On November 14, 2013, Roe's parents spoke with Wong to raise concerns about the school's response to the situation. According to the complaint, Wong said that her authority was limited and that the school was not able to be provide the parents with any information about the investigation. Roe alleges that from November 14 through November 22, she made sporadic efforts to attend classes but was unable to do so regularly for fear of seeing the perpetrators.
On November 20, 2013, the Roes requested that the Harassment Prevention Orders be extended. That request was granted by the court and Lincoln-Sudbury was notified. According to the complaint, that same day, Patterson notified the Roes that the police were allowing Lincoln-Sudbury to investigate, but that they could not remove the alleged perpetrators from the school.
The next day, Roe began meeting with a therapist from Emerson Hospital to address her emotional health issues.
On November 22, 2013, a meeting was held between Roe's parents and several school officials. According to the complaint, the school suggested that because it was unable to respond adequately to her academic, emotional, and social needs—including keeping her separate from the alleged perpetrators—she should attend a therapeutic school.
On December 2, 2013, Roe began attending EDCO Collaborative School for a 45-day assessment program. That transfer involved commuting more than an hour each way to school. During her time at EDCO, she was assessed by a therapist, who noted potential mental or emotional health issues.
In early 2014 Roe made two attempts to return to Lincoln-Sudbury. According to the complaint, on those occasions she was not provided any support by staff, encountered one of the perpetrators of the assault, and was harassed by other students. As a result, she had to spend the spring semester at EDCO, a school that she alleges was worse for her academic and athletic prospects as well as more than an hour from her home. Lincoln-Sudbury officials rejected her proposal to attend private school paid for by the town.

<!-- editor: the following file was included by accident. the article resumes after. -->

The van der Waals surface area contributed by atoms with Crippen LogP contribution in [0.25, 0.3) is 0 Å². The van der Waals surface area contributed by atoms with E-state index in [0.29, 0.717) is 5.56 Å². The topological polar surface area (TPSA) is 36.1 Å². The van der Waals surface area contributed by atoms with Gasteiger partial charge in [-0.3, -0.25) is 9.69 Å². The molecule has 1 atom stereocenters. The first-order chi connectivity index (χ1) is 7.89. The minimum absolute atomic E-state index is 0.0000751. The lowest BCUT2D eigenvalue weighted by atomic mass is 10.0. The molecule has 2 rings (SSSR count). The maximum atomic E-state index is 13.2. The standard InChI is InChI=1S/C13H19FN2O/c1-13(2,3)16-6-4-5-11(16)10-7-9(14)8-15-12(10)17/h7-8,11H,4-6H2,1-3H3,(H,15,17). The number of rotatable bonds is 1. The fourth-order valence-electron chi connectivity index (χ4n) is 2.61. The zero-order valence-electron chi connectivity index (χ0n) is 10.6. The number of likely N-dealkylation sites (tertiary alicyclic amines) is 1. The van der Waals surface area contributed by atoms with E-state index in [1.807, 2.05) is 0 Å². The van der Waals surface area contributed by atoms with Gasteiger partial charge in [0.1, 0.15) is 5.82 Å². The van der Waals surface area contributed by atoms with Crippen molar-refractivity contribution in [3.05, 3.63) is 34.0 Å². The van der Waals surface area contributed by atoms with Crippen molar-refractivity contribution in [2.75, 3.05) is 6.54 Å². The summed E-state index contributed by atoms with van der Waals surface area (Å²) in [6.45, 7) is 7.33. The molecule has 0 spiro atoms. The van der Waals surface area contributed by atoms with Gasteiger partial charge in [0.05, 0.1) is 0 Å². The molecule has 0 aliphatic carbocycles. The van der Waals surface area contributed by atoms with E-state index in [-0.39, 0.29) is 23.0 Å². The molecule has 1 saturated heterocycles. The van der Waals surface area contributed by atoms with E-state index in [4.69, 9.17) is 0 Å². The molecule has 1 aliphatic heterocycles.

On March 27, 2014, Roe was admitted to Anna Jacques Hospital after reporting to her therapist that she felt suicidal. She remained in the hospital until April 4, 2014.
According to the complaint, Roe's parents felt that EDCO was providing their daughter with an inferior experience and risking her emotional health. Starting in the fall 2014 and continuing until her graduation in 2017, she attended Lawrence Academy, a private school, at her family's expense.
D. The Claims
The complaint asserts claims of discrimination on the basis of gender (20 U.S.C. § 1681) (Count 1); violation of civil rights (42 U.S.C. § 1983) (Count 2); failure to train and supervise sexual assault response (42 U.S.C. § 1983) (Count 3); negligent infliction of emotional distress (Count 4); and intentional infliction of emotional distress (Count 5).
John Doe, one of the accused perpetrators of the above incident, has moved to intervene in this case, asserting that he needs to do so in order to protect his rights under Title IX and his reputational interests. He is not attempting to intervene for a narrow and limited purpose (for example, to protect the privacy of his educational records); instead, he apparently seeks to intervene as a full-fledged litigant to assert claims on his own behalf.